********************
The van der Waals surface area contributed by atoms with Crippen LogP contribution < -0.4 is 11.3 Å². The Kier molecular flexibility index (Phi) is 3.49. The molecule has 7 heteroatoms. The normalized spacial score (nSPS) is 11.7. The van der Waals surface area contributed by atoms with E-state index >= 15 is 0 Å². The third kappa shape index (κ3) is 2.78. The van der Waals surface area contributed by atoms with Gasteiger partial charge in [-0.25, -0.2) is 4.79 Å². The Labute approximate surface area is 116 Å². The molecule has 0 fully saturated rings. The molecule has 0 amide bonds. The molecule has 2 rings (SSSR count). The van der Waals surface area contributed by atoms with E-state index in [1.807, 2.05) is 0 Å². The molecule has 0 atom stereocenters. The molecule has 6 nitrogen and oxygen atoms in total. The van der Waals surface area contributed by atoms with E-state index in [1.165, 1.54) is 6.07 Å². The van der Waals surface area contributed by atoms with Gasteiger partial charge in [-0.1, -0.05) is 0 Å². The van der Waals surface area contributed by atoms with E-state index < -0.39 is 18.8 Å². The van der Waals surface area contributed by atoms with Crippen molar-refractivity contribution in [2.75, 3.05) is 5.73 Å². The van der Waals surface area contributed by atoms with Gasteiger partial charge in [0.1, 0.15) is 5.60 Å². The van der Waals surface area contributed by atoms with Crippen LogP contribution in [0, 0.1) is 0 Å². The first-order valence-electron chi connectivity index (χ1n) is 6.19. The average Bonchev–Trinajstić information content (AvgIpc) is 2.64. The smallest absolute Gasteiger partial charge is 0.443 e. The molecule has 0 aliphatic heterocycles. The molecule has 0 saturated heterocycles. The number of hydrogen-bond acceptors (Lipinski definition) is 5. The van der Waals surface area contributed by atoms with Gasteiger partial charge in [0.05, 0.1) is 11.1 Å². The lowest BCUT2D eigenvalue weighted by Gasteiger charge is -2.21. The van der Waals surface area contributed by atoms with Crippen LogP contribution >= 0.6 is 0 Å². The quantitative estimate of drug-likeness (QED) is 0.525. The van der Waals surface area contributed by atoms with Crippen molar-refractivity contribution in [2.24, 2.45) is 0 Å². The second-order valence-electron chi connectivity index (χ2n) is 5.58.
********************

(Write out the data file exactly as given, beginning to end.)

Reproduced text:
The van der Waals surface area contributed by atoms with Crippen LogP contribution < -0.4 is 11.3 Å². The Kier molecular flexibility index (Phi) is 3.49. The molecule has 7 heteroatoms. The normalized spacial score (nSPS) is 11.7. The van der Waals surface area contributed by atoms with E-state index >= 15 is 0 Å². The third kappa shape index (κ3) is 2.78. The van der Waals surface area contributed by atoms with Gasteiger partial charge in [-0.25, -0.2) is 4.79 Å². The Labute approximate surface area is 116 Å². The molecule has 0 fully saturated rings. The molecule has 0 amide bonds. The molecule has 2 rings (SSSR count). The van der Waals surface area contributed by atoms with E-state index in [1.807, 2.05) is 0 Å². The molecule has 0 atom stereocenters. The molecule has 6 nitrogen and oxygen atoms in total. The van der Waals surface area contributed by atoms with E-state index in [1.165, 1.54) is 6.07 Å². The van der Waals surface area contributed by atoms with Gasteiger partial charge in [-0.1, -0.05) is 0 Å². The van der Waals surface area contributed by atoms with E-state index < -0.39 is 18.8 Å². The van der Waals surface area contributed by atoms with Crippen molar-refractivity contribution in [2.75, 3.05) is 5.73 Å². The van der Waals surface area contributed by atoms with Gasteiger partial charge in [0.1, 0.15) is 5.60 Å². The van der Waals surface area contributed by atoms with Crippen LogP contribution in [0, 0.1) is 0 Å². The first-order valence-electron chi connectivity index (χ1n) is 6.19. The average Bonchev–Trinajstić information content (AvgIpc) is 2.64. The smallest absolute Gasteiger partial charge is 0.443 e. The molecule has 0 aliphatic heterocycles. The molecule has 0 saturated heterocycles. The number of hydrogen-bond acceptors (Lipinski definition) is 5. The van der Waals surface area contributed by atoms with Gasteiger partial charge in [0.05, 0.1) is 11.1 Å². The lowest BCUT2D eigenvalue weighted by Gasteiger charge is -2.21. The van der Waals surface area contributed by atoms with Crippen LogP contribution >= 0.6 is 0 Å². The quantitative estimate of drug-likeness (QED) is 0.525. The van der Waals surface area contributed by atoms with Crippen molar-refractivity contribution in [2.24, 2.45) is 0 Å². The second-order valence-electron chi connectivity index (χ2n) is 5.58.